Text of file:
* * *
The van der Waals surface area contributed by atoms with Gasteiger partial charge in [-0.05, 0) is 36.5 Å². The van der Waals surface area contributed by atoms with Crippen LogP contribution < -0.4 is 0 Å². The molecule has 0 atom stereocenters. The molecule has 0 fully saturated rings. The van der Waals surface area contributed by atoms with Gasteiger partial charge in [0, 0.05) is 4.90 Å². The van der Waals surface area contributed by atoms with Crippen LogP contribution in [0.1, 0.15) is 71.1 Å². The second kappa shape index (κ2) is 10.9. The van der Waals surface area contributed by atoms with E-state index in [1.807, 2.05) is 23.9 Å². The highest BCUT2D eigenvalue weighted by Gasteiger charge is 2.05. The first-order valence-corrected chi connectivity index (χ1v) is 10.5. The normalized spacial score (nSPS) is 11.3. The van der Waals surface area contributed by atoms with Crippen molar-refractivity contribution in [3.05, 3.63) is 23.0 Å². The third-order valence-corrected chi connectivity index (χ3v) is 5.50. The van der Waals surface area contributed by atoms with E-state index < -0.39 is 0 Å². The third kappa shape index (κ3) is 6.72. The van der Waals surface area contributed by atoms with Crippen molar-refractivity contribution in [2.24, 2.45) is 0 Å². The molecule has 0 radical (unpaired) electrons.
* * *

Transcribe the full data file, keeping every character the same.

The van der Waals surface area contributed by atoms with Gasteiger partial charge in [-0.05, 0) is 36.5 Å². The van der Waals surface area contributed by atoms with Crippen LogP contribution < -0.4 is 0 Å². The molecule has 0 atom stereocenters. The molecule has 0 fully saturated rings. The van der Waals surface area contributed by atoms with Gasteiger partial charge in [0, 0.05) is 4.90 Å². The van der Waals surface area contributed by atoms with Crippen LogP contribution in [0.1, 0.15) is 71.1 Å². The second kappa shape index (κ2) is 10.9. The van der Waals surface area contributed by atoms with E-state index in [1.807, 2.05) is 23.9 Å². The highest BCUT2D eigenvalue weighted by Gasteiger charge is 2.05. The first-order valence-corrected chi connectivity index (χ1v) is 10.5. The normalized spacial score (nSPS) is 11.3. The van der Waals surface area contributed by atoms with Crippen molar-refractivity contribution in [3.05, 3.63) is 23.0 Å². The third-order valence-corrected chi connectivity index (χ3v) is 5.50. The van der Waals surface area contributed by atoms with E-state index < -0.39 is 0 Å². The third kappa shape index (κ3) is 6.72. The van der Waals surface area contributed by atoms with Crippen molar-refractivity contribution in [2.24, 2.45) is 0 Å². The molecule has 0 radical (unpaired) electrons.